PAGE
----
Somewhere in the TV archives is a 1991 film of Julian Barnes walking around Canterbury and talking in Waterstones. It’s one of many moments from the bookshop I have run in the city for 30 years, at 20-21 St Margaret’s Street, and since 2019 at 7-8 Rose Lane. I came here to open the shop because of the resonance ‘Canterbury’ has: of words, of pilgrimage, of longing and of some pan-European Boccaccian earthiness, a visionary mist my city of London had only in certain parts, on certain days.
Canterbury did not disappoint. Unlike many ‘pretty’ UK cities it gets lots of worldwide visitors. The locals even moan about them, and they did that anciently too. Like or not, Canterbury belongs to the world, as much as Venice and Compostela. Poised between London and Paris, Roman and Christian, Catholic and Protestant, it has a Triestian liminality which may not be apparent from its chain store facades.
A Japanese lady wrote from home for the scone recipe we used in our bookshop café. Gravitas-exuding courtly-mannered Germans in loden coats shopped regularly for piles of Art books and fiction. The Dutch humbled us with their courtesy, perfect English and knowledge of our literature. I discussed our lesser paper quality with Italian book-lovers, and loved the French, a lot. I learned that Romanians were particularly book-loving and charismatic. Russians were moved and astonished by the profusion of uncensored literature spread over three floors.
I chose the initial stock myself and then each bookseller ran a section under my tutelage; David Mitchell, future novelist, curated Fiction and had long and queue-holding-up conversations with customers. Since the shop opened, I have sold over £50 million of books. We sold nearly 200 copies of a £130 book on the Art of Florence. Publisher John Murray himself told me that was miles more than any shop anywhere. By luck and happenstance and with thanks to Tim Waterstone who hired me, I had created a shrine to books with a loyal worldwide following, which included authors.
Thousands of writers gave talks in Waterstones Canterbury’s café on both sites, to audiences totalling, in all, over 80,000 people. I know from feedback that people’s lives were changed. As well as the usual literati- Bradbury, Ishiguro, Lodge, Byatt, Cornwell, Chevalier, John Mortimer, Scarlett Thomas, Rendell, PD James, Hilary Mantel, and anyone else you have heard of – I welcomed politicians like John Major and Edward Heath, Roy Jenkins and Mandela’s old colleague Ronnie Kasrils. This last author got me a wave of hate mail, for Kasrils had engaged in armed resistance in his youth.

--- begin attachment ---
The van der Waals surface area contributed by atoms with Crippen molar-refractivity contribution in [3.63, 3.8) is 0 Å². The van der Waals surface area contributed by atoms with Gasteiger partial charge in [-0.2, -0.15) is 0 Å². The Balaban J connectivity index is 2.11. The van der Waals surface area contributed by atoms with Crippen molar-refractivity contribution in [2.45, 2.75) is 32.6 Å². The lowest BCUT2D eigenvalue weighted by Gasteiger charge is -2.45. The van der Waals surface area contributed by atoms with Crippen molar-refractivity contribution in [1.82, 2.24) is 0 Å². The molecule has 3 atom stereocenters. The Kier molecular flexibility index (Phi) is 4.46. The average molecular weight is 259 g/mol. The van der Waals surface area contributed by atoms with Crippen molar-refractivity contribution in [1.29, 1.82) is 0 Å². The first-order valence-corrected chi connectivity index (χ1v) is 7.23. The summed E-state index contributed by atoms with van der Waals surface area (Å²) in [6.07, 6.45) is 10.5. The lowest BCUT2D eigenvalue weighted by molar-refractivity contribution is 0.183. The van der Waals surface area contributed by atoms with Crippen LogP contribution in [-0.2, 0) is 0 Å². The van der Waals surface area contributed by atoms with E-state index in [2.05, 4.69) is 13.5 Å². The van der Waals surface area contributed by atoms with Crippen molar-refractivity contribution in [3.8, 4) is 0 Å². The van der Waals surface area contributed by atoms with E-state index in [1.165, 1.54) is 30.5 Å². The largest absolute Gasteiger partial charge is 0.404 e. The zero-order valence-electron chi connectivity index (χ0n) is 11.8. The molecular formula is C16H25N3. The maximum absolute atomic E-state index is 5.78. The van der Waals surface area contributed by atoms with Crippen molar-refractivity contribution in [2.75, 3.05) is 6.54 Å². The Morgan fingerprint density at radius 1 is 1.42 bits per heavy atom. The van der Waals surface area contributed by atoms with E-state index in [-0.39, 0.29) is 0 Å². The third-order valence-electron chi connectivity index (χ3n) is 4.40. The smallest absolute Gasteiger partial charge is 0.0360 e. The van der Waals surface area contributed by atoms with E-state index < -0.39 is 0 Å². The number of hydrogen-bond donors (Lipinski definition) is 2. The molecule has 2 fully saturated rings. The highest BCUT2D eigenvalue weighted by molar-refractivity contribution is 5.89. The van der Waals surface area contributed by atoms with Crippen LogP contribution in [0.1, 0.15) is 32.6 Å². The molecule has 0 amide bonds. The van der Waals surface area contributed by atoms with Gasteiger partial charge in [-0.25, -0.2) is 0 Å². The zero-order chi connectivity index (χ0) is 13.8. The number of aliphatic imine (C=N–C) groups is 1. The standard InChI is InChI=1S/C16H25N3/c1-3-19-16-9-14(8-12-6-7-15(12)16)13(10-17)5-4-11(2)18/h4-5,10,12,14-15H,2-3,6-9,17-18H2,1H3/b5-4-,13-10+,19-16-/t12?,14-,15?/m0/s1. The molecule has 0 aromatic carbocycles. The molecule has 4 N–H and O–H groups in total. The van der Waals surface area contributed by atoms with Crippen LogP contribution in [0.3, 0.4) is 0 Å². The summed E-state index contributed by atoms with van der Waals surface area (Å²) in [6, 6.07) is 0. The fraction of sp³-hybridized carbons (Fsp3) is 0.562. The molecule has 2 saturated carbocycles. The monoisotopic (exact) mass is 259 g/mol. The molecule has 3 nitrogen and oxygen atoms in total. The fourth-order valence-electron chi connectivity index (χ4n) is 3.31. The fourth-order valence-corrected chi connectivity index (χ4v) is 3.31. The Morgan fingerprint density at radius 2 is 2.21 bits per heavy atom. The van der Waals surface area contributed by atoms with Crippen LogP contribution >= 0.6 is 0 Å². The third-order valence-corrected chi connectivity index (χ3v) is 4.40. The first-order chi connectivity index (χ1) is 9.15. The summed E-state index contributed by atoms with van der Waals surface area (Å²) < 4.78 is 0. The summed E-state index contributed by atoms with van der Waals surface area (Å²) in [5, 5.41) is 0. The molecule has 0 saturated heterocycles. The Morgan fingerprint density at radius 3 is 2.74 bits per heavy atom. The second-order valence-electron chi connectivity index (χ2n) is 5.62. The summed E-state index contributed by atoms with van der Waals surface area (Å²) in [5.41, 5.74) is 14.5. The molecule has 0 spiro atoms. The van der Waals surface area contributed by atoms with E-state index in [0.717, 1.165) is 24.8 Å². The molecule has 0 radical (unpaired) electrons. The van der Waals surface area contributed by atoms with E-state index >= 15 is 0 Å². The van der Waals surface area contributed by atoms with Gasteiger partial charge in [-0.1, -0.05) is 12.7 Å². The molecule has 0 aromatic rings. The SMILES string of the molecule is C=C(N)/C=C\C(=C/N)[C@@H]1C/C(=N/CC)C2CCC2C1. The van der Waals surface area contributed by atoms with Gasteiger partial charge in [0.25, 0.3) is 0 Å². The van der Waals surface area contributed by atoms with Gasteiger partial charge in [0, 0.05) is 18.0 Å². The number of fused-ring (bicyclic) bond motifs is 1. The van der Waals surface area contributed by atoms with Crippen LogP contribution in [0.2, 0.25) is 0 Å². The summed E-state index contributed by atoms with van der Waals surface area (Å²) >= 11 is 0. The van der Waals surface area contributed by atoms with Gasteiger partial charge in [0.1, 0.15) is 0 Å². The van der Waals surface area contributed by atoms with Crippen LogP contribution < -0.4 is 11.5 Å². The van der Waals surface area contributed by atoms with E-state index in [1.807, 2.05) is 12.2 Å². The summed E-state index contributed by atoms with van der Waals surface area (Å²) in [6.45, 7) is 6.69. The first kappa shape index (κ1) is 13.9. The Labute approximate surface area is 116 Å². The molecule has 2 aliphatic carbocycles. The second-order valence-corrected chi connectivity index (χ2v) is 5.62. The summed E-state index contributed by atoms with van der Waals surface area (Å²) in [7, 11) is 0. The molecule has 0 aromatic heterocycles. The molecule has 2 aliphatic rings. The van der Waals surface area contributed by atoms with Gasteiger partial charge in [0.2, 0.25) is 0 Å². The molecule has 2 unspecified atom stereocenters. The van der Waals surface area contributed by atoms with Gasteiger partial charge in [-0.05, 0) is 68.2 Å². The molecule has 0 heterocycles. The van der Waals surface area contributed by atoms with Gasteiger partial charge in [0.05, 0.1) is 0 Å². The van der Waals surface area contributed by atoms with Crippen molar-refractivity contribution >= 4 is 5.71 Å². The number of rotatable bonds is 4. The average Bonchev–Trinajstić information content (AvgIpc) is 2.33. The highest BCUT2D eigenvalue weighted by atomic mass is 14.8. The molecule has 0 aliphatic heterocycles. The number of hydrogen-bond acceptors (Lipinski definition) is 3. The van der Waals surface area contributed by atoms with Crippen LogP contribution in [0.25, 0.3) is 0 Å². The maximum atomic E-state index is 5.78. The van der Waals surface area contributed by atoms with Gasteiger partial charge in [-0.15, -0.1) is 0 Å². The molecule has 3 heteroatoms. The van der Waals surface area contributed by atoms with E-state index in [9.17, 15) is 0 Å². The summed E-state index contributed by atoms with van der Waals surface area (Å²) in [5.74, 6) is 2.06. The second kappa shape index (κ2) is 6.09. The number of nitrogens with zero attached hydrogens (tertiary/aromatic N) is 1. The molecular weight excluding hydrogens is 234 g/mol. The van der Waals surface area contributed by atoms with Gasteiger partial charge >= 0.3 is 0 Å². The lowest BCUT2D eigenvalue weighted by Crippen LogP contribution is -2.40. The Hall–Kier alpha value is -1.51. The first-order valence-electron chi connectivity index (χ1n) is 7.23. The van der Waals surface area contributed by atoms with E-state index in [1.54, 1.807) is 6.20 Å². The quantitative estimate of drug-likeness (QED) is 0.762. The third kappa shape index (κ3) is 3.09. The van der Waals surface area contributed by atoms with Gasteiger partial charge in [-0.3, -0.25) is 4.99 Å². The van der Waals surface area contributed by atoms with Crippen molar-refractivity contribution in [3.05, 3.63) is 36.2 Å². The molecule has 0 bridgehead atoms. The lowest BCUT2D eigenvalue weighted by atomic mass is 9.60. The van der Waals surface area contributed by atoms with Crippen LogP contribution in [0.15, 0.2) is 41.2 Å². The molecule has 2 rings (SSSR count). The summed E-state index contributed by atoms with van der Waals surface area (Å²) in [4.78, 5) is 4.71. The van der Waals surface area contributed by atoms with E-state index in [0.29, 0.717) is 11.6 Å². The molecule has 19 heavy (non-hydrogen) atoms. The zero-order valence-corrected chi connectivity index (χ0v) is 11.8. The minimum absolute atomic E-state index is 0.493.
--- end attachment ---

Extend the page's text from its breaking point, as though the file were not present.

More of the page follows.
Three poets Laureate came and Ted Hughes told me one drunken evening he was going to – at least I have his signed book. Titans of mind-body connection spoke too: Deepak Chopra, John E Mack, Paulo Coelho and five separate Tibetan lamas, one of whom buried sacred ash with me in St Martin’s Churchyard, which he had identified as a global chakra-point. In that bookshop café authors also took audiences of 100+ into past-life regression, remote viewing, and Wiccan shape-shifting. Tears were shed, spines tingled, and one customer told me my shop must be a stargate.
After these outre gatherings I would often interview, say, Margaret Drabble the next night about her oeuvre to a completely different, staid-looking audience. There was little crossover, but I saw the wide spectrum of Canterbury consciousness, especially when I include the talks by JK Rowling, Pullman, and Jacqueline Wilson, oh, and all the sci-fi/fantasy, then ignored culturally: Pratchett and Gaiman, Terry Brooks and Raymond Feist, who assured us his less famed mate ‘George’ would make it one day. He meant George RR Martin.
Many writers interacted with the shop. Spike Milligan answered the phone, to customers’ puzzlement, Ray Davies of The Kinks brought his guitar, Peter Ackroyd decided to make his talk an in-conversation with Jenny Uglow from the audience – I wish I’d taped that one - Humphrey Carpenter worked on his Britten biography for days in our café, Umberto Eco wanted to man the till for a day anonymously. I let him. His UK publisher had told me he would never come. I phoned his Italian one.
David Seabrook just mooched about in the shop in his haunted way year after year, one of my private-mannered regulars. My process-minded Assistant Manager wanted to collar him as a shoplifter, on the basis of his general shiftiness. Silly. With great joy I hosted the launch of Seabrook’s now cult hymn to Kent, All the Devils are Here. Seabrook was predictably self-effacing at the event, but I much prefer that to the ego authors such as the American who asked me to check his teeth, or Julian Cope , who asked me to wear his drugs in case of a bust.
In summer, I ate ice cream on the roof. It was a shop of dreams, I can still smell the combination of books and wood, and I dreamed vividly there when I afternoon-napped in my hammock in a basement cupboard. I happily sacrificed that bedroom to get the Roman Bath-house floor excavated via the biggest petty cash claim in Waterstones’ history. Head Office called it a pile of rubble, but I am proud to say that is now a Scheduled Ancient Monument with finds on display. Though now in the basement of a successor shop at 20-21 St Margaret’s Street, the occupants are legally bound to show the remains on request. I thought the Rose Lane relocation would never have the magic, but the books and customers have quickly proved me wrong. Like an unfinished Chaucerian pilgrimage, the contrapuntal dance between Canterbury and the written word, which before me figured Chaucer, Marlowe, Somner and Conrad, just goes on as it will when I lie in Kent’s earthy earth.